As far back as Socrates in Plato’s Republic modeled probing questions, every teacher education program since has emphasized the importance of crafting questions as vital to knowledge attainment. And while many of us know it is important to our instruction, it is a powerful tool when students can develop quality questions. However, I know from experience it is often relegated to the back corners of our practice when the daily grind of teaching is grinding. As librarians it is also the cornerstone of research instruction as we all have seen firsthand when students form limited questions they get limited results. Often at the beginning of research we prompt students to develop research questions, but due to time constraints of a research project we might not get to delve into the questioning forming process to help students refine and reflect on them. During one of the sessions of the Summer Institute in Digital Literacy a presenter shared the Question Formation Technique from the Right Questions Institute. The Right Questions Institute developed a clear, sequential protocol that pauses judgement and slows down answering the question so that time is spent reflecting on the type of question it is and the kind of response it elicits. Some of you may be familiar with QFT from the 2011 book, 

Make Just One Change By Dan Rothstein and Luz Santana from Harvard Education Press; the institute was my first exposure to it. If you are familiar with it, it bears repeating and revisiting because I think it is a simple, yet powerful process that has many uses in research and beyond. Visit the “Teaching+Learning” tab of the Right Questions Institute to see the steps and find examples of the protocol in action. I am grateful that the institute did not just mention it, but had us experience the process through questioning one of our teaching aims in  one of the projects participants were developing. In reflecting with a partner during the session we both agreed it could even be a protocol used in faculty or team meetings.

A Tech tool:

Adobe Spark

Adobe Spark icon from website

Another aspect of the Summer Institute in Digital Literacy was that every session had a “create to learn” portion. So participants were applying information and tech tools in close proximity to learning a concept. I picked up many tech tools along with best practices, experiential programs,and great news/media literacy resources. To spare everyone from infobesity, I wanted to share one simple, fast, and multi-use tech tool: Adobe Spark. Adobe is known for industry standard creative software for professionals, artists, and educators with rich and complex tools. There have been tech manuals and whole courses dedicated to learning the ins and out of Adobe products. However, Adobe Spark is a nimble, easy-to-use express, design studio. While it looks social media creation heavy; in which, it does have many tools and templates- it offers design applications for graphics, websites, and video. Right now there is Adobe Spark for Education that lets teachers or schools set-up accounts for free. In our session we had 15 minutes to make a quick video with another participant digitally.Collaboration was quick and easy to do remotely or in-person. This creative platform is an easy entry into design elements for research and other learning projects.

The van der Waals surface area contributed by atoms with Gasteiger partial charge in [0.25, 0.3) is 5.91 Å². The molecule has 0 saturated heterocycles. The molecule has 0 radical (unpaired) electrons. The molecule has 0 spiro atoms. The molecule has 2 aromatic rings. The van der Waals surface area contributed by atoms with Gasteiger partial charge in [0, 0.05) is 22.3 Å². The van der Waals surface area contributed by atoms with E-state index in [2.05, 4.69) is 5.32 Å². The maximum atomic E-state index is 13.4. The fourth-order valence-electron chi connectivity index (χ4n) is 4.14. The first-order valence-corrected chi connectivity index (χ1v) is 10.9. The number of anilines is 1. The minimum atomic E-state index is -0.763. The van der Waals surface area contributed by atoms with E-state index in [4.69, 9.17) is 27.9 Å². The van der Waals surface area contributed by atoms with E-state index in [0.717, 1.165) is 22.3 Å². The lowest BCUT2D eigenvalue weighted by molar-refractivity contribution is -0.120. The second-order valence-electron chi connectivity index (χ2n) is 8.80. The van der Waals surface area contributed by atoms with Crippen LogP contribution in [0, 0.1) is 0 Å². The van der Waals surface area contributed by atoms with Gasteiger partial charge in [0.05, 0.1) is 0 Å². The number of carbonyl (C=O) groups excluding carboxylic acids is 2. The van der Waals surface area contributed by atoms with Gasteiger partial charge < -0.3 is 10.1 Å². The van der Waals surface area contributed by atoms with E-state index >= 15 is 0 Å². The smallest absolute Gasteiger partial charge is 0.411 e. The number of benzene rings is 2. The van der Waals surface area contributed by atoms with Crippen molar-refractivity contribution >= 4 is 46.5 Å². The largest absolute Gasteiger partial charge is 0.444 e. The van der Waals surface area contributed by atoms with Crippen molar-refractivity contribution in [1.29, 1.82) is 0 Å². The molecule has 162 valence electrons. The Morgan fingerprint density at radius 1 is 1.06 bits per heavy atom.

I hope to implement and integrate this framework, this protocol, and this tech tool that walked into my library, so that I can follow up with specific, grade level activities to share in future posts. In the meantime, enjoy experimenting with them and please feel free to share a comment if you have used one of these specifically in a library setting.

2 thoughts on “A Framework, a Protocol and a Tech tool walk into a library…

  1. Thanks for suggesting combining personal digital literacy, QFT, and Adobe Spark to create grade-level lessons on a specific topic.

  2. Courtney,
    Sounds like a great PD experience. I’ve been using the QFT and Spark with one of our APUSH teachers for several years now and it’s a powerful combination. Spark has so many options for presentation and the QFT is always a mind-expanding way to start any research project. I’m anxious to look into personal digital inquiry – I haven’t explored that framework – so it looks like I have something to add to my PD pile. Thanks for sharing!